#9 Georgia Preview

More of this, please.
The narrative surrounding Georgia has largely been one of negativity since they failed to make Super Six for the second consecutive year under Jay Clark, and that negativity contributed to their record low preseason ranking of #9.  While this ranking is not necessarily unfair or unwarranted, the Gymdogs have some bright spots for 2012, and there is reason for at least measured optimism as we head into the season.
This optimism comes largely from the fact that the team is improving.  It’s easy to forget that they were a much less talented and much more injured group in 2011 than they were in 2010, and yet the final result was much better in 2011.  While Jay receives more than his fair share of criticism in NCAA circles, he deserves credit for that and for doing what he could with a team that was just not Super Six-caliber.  While they did not perform up to their capabilities at championships, fourth place in their semifinal was a victory for this team given their injuries and the results from the previous year.  If they can actually stay healthy, they can expect much more than 195.450 in a national semifinal in 2012.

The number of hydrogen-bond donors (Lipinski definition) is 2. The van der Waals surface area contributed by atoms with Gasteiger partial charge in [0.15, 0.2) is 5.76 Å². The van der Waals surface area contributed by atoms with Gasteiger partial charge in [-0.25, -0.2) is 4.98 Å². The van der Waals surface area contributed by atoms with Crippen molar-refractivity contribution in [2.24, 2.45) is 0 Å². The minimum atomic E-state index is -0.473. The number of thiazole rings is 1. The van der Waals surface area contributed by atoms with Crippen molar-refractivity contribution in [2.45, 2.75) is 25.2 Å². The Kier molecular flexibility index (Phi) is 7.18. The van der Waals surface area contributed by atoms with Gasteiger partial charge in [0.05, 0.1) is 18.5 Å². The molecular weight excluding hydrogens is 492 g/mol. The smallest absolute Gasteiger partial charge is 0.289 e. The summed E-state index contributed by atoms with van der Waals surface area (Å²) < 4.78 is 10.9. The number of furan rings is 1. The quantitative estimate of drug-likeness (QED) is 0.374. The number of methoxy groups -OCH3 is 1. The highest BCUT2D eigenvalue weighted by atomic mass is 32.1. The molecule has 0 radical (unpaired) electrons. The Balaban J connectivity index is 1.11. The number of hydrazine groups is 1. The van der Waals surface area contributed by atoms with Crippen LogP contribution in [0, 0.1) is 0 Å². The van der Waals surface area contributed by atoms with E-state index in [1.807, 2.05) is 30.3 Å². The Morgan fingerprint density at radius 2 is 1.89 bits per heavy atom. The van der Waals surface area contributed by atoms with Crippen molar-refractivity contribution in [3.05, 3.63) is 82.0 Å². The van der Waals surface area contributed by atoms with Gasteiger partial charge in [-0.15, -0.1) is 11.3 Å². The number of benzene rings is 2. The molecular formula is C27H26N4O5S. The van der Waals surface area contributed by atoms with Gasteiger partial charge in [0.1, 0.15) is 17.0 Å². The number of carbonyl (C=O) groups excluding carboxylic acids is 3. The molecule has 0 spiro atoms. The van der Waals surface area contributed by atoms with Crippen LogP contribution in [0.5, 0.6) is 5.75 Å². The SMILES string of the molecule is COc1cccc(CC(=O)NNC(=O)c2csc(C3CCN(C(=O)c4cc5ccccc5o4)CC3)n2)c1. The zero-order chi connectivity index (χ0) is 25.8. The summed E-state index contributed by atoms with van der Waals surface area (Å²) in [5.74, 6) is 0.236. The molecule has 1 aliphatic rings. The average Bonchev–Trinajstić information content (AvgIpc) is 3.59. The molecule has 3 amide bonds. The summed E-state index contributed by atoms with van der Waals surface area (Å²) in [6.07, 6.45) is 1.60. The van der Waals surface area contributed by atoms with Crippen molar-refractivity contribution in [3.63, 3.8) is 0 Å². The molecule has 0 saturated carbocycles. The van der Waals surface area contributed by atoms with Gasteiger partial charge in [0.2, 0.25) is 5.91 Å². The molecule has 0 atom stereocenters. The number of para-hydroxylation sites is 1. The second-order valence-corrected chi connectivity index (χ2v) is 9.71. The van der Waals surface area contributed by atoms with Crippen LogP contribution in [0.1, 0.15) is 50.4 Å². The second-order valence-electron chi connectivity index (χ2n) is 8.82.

At a minimum, the team has to replace 7 routines from last season: 4 from Cassidy McComb and 3 from Hillary Mauro.  However, there are a number of competition routines from 2011 that have not graduated and yet still need to be replaced.  We see several early-lineup gymnasts across each of the apparatuses score in the 9.700s not because they’ve made mistakes but because they don’t really deserve to score any higher than that.  The 2012 season may be the time we finally accept that even though Christa Tanella was an elite and went to WOGA, she’s a 9.750 as an NCAA gymnast.  Can the team afford to be content with those scores again this year?  Not if the goal is higher than #9 in the country.